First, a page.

For fans of the TV show The Fall, this debut thriller is a fresh spin on a classic police procedural that explores the psychological implications of a life lived online.
Ruby Day is a young vlogger, a rising star of YouTube, and a wholesome role-model to millions of teenage girls. And she is missing. Detective Inspector Kate Riley, the head of a new high-powered team of detectives, and Detective Superintendent Zain Harris, the newest member of the team and a poster boy for multiracial policing, are brought in for what they expect to be a routine runaway. Then a video of a wild-eyed Ruby running through the woods and begging for her life is posted online. Amid mounting hysteria and heightened media coverage calling for Ruby’s safe return, Riley and Harris must decode the dark secrets of this seemingly squeaky-clean internet darling. Their hunt leads them to a smug ex-boyfriend who hungers for online fame of his own, a culture of online cyber bullying by anonymous thugs, and a corporation of ruthless advertisers who exploit online celebrities for their network of eager consumers. It becomes increasingly clear that the case is more complicated and nightmarish than Riley and Harris could have imagined. And the videos keep coming . . .
This debut novel is a slick, contemporary police procedural that explores the dichotomy of public life and one lived online. For fans of Megan Abbot and Kimberly McCreight, Cut to the Bone provides a harrowing glimpse into the friendships, ambitions, and secrets of the internet generation.
Cut to the Bone
Pub Date: 3/7/17
Genre: Mystery/Police Procedural
Amazon | B&N
I'm a big fan of the mystery genre. Whenever I fall into a reading or T.V. slump I know where to turn because mystery offers a wide range of options. From the classic whodunit to the traditional cozy I'll find something to perk me back up. Cut to the Bone, Alex Caan's debut novel, is of the police procedural variety, however, it's one mystery that left me off-kilter.
To me mystery is like pizza. I always expect it to be good, because it has simple elements put together to make something fantastic. You really can't go wrong, but sometimes you find a slice that just doesn't cut it. For me that slice is Cut to the Bone. Ruby Day is a vlogger who goes missing and is later seen on a video of her murder. The reason for this crime is unknown although the detectives first assume it stems from cyber bullying or tension between Ruby's producers, Mindnet.
Reading this story was honestly a source of frustration. Mostly towards the middle and end, which left many plot points unresolved. Not only did a particular lead in the case of Ruby's kidnapping/murder get pushed aside, because it really had nothing to do with Ruby's murder, it was left blowing in the wind. Why let the characters pursue a lead to that depth that would not tie into the main crime. I understand the concept of using red herrings to make it seem as though the story is going in one direction when actually the answers lie elsewhere, but Caan put explicit attention on one lead that didn't even touch on the true culprit's motivations. The connection was stretched very thin. Then, the true culprit came out of left field with no previous suspicions placed on that character.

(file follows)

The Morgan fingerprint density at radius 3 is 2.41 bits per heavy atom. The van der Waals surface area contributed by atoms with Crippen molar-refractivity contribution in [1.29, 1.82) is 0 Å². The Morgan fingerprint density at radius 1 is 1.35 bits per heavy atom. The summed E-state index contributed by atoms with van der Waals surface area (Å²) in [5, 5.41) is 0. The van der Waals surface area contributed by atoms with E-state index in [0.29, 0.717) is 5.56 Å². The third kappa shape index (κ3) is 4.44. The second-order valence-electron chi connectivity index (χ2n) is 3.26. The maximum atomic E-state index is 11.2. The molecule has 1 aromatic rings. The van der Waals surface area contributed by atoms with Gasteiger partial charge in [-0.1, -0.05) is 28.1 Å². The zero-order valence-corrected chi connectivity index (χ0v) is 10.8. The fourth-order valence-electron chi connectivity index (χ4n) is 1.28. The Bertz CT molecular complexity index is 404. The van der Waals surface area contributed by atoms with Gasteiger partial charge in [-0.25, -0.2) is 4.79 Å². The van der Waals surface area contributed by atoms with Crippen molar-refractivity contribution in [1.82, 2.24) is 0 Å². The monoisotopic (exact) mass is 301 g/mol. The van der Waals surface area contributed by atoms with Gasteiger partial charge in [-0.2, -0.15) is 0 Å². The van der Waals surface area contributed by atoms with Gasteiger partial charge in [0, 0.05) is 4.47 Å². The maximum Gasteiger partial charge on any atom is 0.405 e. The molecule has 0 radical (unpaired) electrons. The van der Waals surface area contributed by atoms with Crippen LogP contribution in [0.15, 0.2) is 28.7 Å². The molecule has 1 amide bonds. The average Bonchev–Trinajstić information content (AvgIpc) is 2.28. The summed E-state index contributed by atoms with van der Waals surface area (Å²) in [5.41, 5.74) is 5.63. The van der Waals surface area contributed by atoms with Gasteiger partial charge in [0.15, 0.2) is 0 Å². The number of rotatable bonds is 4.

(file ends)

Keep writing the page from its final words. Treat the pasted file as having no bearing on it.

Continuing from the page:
I love when mystery follows a course that I can't get a jump on, but this story left no clues for me to attempt at making my own conclusions. Just waiting for Kate Riley and her team to recover information, dig for clues, and interview suspects wasn't enough for me. Even when interviews took place, like when Riley interviews Ruby's parents, the dialogue is forced in a repeated series of questions and answers. Every scene should serve a purpose, whether it's revealing a secret that leads to more clues or that a-ha moment when the detective finds a new way of looking at the case, but I'm sure readers don't want to sit through that type of dialogue to reach the purpose. Instead of adding suspense it makes me feel like the author is trying to slow walk me to a point that could just be stated.
Police procedurals highlight the aspects of how police detectives solve crimes using certain methods like technology or forensics. I think Caan stuck with those aspects but overshadowed the usefulness of those tools by dumping too much detail into the scenes. If used in the right way a substantial amount of explanation can be used to give readers a feel for the techniques used, but here it seemed like overkill.
Another aspect of police procedurals is a touch on the main character's dark past or drive to be on the force. There was some of that involved in Kate Riley and Zain Harris' characterization, but there were too many vibes that somehow Kate's past was going to pop up during the story. So while I'm waiting for something to happen to Kate she doesn't have an opportunity to confront her past. The story reverts to its original purpose -- to solve the Ruby Day kidnapping/murder.
Whether I loved the concept used to develop a mystery, or not, by the end of the novel the mystery has to click and there be closure. I can appreciate where the author might have been going with Cut to the Bone, but the elements used to create this story just didn't fit in a way that made sense to me.
*eARC provided in exchange for an honest review*
Previous Review: Splinter by Sasha Dawn